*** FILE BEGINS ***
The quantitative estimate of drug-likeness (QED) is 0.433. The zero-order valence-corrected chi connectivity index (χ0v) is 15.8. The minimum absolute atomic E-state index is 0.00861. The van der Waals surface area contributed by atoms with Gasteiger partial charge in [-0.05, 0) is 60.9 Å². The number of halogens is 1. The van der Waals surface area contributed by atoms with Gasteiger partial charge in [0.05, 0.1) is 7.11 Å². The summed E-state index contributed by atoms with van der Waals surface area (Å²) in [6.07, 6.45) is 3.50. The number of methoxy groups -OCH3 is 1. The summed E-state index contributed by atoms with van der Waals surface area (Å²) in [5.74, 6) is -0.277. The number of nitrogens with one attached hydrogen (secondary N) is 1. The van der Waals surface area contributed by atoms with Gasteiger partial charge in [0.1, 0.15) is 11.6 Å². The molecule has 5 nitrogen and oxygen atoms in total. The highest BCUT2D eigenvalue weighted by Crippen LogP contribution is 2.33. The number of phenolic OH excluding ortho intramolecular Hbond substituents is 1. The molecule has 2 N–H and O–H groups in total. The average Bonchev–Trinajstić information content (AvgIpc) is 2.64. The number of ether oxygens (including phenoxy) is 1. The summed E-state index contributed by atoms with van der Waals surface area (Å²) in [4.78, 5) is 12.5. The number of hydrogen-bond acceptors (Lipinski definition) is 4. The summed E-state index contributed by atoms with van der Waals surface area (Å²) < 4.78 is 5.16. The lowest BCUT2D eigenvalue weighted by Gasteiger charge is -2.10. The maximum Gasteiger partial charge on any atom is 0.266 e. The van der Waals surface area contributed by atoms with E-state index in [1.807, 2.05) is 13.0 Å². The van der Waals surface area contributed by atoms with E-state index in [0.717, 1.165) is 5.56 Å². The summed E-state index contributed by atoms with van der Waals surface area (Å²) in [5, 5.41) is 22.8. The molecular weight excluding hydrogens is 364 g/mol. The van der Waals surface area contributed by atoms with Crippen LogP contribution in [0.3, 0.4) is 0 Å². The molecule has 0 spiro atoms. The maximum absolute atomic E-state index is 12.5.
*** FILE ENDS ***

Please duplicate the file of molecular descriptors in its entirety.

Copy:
The quantitative estimate of drug-likeness (QED) is 0.433. The zero-order valence-corrected chi connectivity index (χ0v) is 15.8. The minimum absolute atomic E-state index is 0.00861. The van der Waals surface area contributed by atoms with Gasteiger partial charge in [-0.05, 0) is 60.9 Å². The number of halogens is 1. The van der Waals surface area contributed by atoms with Gasteiger partial charge in [0.05, 0.1) is 7.11 Å². The summed E-state index contributed by atoms with van der Waals surface area (Å²) in [6.07, 6.45) is 3.50. The number of methoxy groups -OCH3 is 1. The summed E-state index contributed by atoms with van der Waals surface area (Å²) in [5.74, 6) is -0.277. The number of nitrogens with one attached hydrogen (secondary N) is 1. The van der Waals surface area contributed by atoms with Gasteiger partial charge in [0.1, 0.15) is 11.6 Å². The molecule has 5 nitrogen and oxygen atoms in total. The highest BCUT2D eigenvalue weighted by Crippen LogP contribution is 2.33. The number of phenolic OH excluding ortho intramolecular Hbond substituents is 1. The molecule has 2 N–H and O–H groups in total. The average Bonchev–Trinajstić information content (AvgIpc) is 2.64. The number of ether oxygens (including phenoxy) is 1. The summed E-state index contributed by atoms with van der Waals surface area (Å²) in [4.78, 5) is 12.5. The number of hydrogen-bond acceptors (Lipinski definition) is 4. The summed E-state index contributed by atoms with van der Waals surface area (Å²) < 4.78 is 5.16. The lowest BCUT2D eigenvalue weighted by Gasteiger charge is -2.10. The maximum Gasteiger partial charge on any atom is 0.266 e. The van der Waals surface area contributed by atoms with E-state index in [1.807, 2.05) is 13.0 Å². The van der Waals surface area contributed by atoms with E-state index in [0.717, 1.165) is 5.56 Å². The summed E-state index contributed by atoms with van der Waals surface area (Å²) in [5, 5.41) is 22.8. The molecular weight excluding hydrogens is 364 g/mol. The van der Waals surface area contributed by atoms with Crippen LogP contribution in [0.3, 0.4) is 0 Å². The molecule has 0 spiro atoms. The maximum absolute atomic E-state index is 12.5.